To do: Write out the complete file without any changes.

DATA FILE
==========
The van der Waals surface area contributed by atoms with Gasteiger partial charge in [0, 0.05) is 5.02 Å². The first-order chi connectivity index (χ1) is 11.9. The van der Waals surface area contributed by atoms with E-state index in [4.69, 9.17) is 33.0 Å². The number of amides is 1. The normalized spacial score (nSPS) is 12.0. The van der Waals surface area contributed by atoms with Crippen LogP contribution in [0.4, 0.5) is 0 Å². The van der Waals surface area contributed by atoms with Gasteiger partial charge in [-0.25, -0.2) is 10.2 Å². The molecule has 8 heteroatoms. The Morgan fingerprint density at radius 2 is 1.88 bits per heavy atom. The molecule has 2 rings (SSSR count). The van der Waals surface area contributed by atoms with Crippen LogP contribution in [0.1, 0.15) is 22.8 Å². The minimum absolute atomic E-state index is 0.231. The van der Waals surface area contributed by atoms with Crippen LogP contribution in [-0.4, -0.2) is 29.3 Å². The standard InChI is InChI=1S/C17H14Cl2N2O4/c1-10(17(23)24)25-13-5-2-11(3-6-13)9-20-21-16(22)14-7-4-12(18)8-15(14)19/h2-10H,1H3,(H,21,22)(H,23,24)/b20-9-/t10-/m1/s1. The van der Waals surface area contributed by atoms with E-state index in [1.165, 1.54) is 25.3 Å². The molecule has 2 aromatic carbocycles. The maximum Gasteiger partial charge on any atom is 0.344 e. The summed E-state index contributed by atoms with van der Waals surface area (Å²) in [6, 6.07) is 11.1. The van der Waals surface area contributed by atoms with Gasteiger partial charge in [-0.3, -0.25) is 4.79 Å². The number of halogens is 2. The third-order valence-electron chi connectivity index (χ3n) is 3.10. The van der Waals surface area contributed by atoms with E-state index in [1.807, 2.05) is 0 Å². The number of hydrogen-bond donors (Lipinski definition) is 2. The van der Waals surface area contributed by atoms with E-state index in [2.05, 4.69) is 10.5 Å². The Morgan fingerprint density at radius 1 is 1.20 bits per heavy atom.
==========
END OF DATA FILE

The van der Waals surface area contributed by atoms with Gasteiger partial charge in [0, 0.05) is 5.02 Å². The first-order chi connectivity index (χ1) is 11.9. The van der Waals surface area contributed by atoms with E-state index in [4.69, 9.17) is 33.0 Å². The number of amides is 1. The normalized spacial score (nSPS) is 12.0. The van der Waals surface area contributed by atoms with Crippen LogP contribution in [0.4, 0.5) is 0 Å². The van der Waals surface area contributed by atoms with Gasteiger partial charge in [-0.25, -0.2) is 10.2 Å². The molecule has 8 heteroatoms. The Morgan fingerprint density at radius 2 is 1.88 bits per heavy atom. The molecule has 2 rings (SSSR count). The van der Waals surface area contributed by atoms with Crippen LogP contribution in [0.1, 0.15) is 22.8 Å². The minimum absolute atomic E-state index is 0.231. The van der Waals surface area contributed by atoms with Crippen LogP contribution in [-0.4, -0.2) is 29.3 Å². The standard InChI is InChI=1S/C17H14Cl2N2O4/c1-10(17(23)24)25-13-5-2-11(3-6-13)9-20-21-16(22)14-7-4-12(18)8-15(14)19/h2-10H,1H3,(H,21,22)(H,23,24)/b20-9-/t10-/m1/s1. The van der Waals surface area contributed by atoms with E-state index in [1.165, 1.54) is 25.3 Å². The molecule has 2 aromatic carbocycles. The maximum Gasteiger partial charge on any atom is 0.344 e. The summed E-state index contributed by atoms with van der Waals surface area (Å²) in [6, 6.07) is 11.1. The van der Waals surface area contributed by atoms with Gasteiger partial charge in [-0.3, -0.25) is 4.79 Å². The number of halogens is 2. The third-order valence-electron chi connectivity index (χ3n) is 3.10. The van der Waals surface area contributed by atoms with E-state index in [1.807, 2.05) is 0 Å². The number of hydrogen-bond donors (Lipinski definition) is 2. The van der Waals surface area contributed by atoms with E-state index in [2.05, 4.69) is 10.5 Å². The Morgan fingerprint density at radius 1 is 1.20 bits per heavy atom.